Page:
FASB Proposes Vendor Financing Disclosure


Vendor financing arrangements should be disclosed in the notes to the financial statements of companies in a manner proposed update this week by the Financial Accounting Standards Board (FASB).

Agreements, sometimes referred to as reverse factoring because they are initiated by the buyer of goods or services rather than the seller, involve third-party finance companies that make advance payments to suppliers on behalf of the buyer.

Buyers tend to like arrangements because they help them manage their cash flow more efficiently, and sellers like them because they are more assured of getting timely payments, although in return they usually agree. reduced payment amounts.

Investors, analysts and accountants have expressed concern over the increasingly common deals, as they are typically reported under the accounts payable item on the balance sheet, even though they represent a form of debt.

Without disclosure of the terms of the agreements and the amounts involved, investors and analysts will not necessarily be aware of the responsibility they represent if the third-party payer experiences financial difficulties or terminates the relationship, forcing the buyer to make the payments that they represent. ‘they hadn’t prepared for.

Carillion, a UK construction management company that went bankrupt in 2018, in part because of payments it owed under undisclosed third-party agreements, has gone badly wrong.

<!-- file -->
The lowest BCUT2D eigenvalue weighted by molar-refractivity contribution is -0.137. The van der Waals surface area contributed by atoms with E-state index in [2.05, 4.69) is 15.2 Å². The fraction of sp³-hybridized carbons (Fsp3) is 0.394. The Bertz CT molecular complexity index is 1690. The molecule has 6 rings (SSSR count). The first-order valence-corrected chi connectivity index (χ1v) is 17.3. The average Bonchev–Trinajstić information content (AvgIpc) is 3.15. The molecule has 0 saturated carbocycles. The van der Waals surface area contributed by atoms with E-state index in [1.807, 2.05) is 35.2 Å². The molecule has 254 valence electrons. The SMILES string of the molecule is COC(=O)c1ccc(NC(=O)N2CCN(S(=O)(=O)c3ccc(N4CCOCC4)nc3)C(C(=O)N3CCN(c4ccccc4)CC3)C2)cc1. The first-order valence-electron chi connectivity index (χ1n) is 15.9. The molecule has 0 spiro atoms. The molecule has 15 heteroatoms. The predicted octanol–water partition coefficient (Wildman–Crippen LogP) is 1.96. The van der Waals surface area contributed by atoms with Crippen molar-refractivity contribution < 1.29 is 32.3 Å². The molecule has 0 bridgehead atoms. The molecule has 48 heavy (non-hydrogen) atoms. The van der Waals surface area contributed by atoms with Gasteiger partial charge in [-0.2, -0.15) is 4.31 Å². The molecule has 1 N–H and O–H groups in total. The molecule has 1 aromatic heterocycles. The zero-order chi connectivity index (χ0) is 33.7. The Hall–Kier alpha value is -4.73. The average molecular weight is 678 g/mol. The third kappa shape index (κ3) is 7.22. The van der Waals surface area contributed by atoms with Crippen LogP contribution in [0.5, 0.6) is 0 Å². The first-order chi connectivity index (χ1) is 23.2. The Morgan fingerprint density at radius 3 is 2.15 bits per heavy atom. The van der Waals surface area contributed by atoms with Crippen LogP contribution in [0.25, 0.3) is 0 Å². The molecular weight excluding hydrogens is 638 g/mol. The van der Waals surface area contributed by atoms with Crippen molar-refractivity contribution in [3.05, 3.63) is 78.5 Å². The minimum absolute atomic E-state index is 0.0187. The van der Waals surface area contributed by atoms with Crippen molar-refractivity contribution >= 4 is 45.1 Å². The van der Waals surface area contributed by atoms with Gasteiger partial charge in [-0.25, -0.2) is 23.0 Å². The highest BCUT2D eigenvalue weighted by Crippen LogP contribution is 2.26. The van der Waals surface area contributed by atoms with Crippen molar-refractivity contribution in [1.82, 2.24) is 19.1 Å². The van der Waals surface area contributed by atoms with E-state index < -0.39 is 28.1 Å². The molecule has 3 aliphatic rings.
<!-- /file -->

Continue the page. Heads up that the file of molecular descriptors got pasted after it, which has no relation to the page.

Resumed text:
Disclosure flexibility

According to the FASB’s proposal, buyers should disclose enough information about the agreements in their notes to allow investors to understand their terms, use, and the amount of liability they represent.

What exactly should be disclosed would be left to the companies as long as they abide by the intent of the FASB.

“The board has decided to leave discretion to management to identify which terms of the program should be disclosed,” the FASB said. “The Board reviewed but decided not to specify which terms of the program are key terms as this could lead to them being considered as scope criteria or as criteria for presentation of the balance sheet. In addition, some Board members believe that management is in the best position to identify key terms in a program.

To help companies decide what to disclose, the FASB has included an example of a hypothetical key term disclosure in the discussion portion of its proposed update.

The board also considered requiring companies to disclose balance sheet provisions as an item, but decided not to do so, saying it was best to act quickly as long as the terms were sufficiently disclosed in the statements. notes.

“The Board believes that revisiting balance sheet presentation requirements would delay the immediate need for investors to improve disclosure,” the FASB said.

The FASB is seeking companies to comment on the proposal so that it can address concerns before releasing the update for effect. Comments are due March 21.


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